style from the already existing 40K races; is that correct?
A Yes.
Q So the designers of the Tau race did not draw inspiration
from the look -- for the look of the Tau from within Games
A That's correct. They looked for it inside their own
Q You also testified that you wanted to look very sci-fi,
A Yes, probably.
Q And by sci-fi you were referring to science fiction?
A As popularly understood, yes.
Q And specifically science fiction created by third parties?
A No, I didn't say that.
Q It was not any science fiction that existed within the Tau
universe -- or within the Warhammer 40K universe, you've
already testified, correct?
A Yes. It is perfectly possible for us to invent something
from scratch, you know. That's our stock in trade. That's
what we do for a living.
Q So you don't believe that any external robots were
considered by any designer of any Tau product?
A Not to my knowledge, no.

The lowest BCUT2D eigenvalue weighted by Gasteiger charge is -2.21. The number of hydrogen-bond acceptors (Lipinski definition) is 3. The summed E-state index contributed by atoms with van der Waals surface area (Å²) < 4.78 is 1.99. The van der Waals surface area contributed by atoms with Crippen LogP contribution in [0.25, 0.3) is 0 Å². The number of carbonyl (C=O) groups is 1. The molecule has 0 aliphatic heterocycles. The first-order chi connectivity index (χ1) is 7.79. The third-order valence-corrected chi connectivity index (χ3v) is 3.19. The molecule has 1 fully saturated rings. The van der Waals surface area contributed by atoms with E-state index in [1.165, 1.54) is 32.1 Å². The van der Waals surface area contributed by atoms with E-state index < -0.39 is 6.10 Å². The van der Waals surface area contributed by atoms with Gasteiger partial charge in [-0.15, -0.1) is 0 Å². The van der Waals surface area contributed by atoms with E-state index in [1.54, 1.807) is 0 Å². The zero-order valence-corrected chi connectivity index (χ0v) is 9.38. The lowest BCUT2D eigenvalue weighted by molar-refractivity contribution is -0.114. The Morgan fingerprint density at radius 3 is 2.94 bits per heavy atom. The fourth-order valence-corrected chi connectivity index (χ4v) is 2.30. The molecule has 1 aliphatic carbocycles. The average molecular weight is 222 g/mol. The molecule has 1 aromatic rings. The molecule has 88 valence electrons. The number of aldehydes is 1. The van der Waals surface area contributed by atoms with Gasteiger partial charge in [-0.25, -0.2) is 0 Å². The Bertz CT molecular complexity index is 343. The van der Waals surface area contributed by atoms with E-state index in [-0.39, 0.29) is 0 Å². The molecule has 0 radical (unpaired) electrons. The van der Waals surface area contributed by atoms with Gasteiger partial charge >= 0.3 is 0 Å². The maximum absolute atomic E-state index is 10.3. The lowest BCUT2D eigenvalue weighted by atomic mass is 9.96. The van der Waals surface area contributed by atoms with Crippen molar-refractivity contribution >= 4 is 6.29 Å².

Q But do you have knowledge what they referred to?
A Well, they didn't refer to anything. What we did is we
generated concept drawings, and the guys that were working on
the project brainstormed concepts of -- for the Tau idea.
Q And none of them had ever seen a robot?
A Well, that's preposterous to suggest, isn't it?
Q It is.
A Yeah, of course it is.

Q So you can't say which elements of the Tau race were
A To the best of my knowledge, all the elements of the Tau
race -- of the Tau mortals were original.
Q But we've already established that you don't have
knowledge of what the designers looked to in creating their
A No, no. A lack of knowledge doesn't imply a positive
affirmation of another fact. That's not logical. Just
because I don't know that they didn't look at any -- cause I
can't say they didn't look at anything else doesn't mean that
they did look at something else. It just means that I don't
know whether they looked at it or not.
Q So you don't know what was original?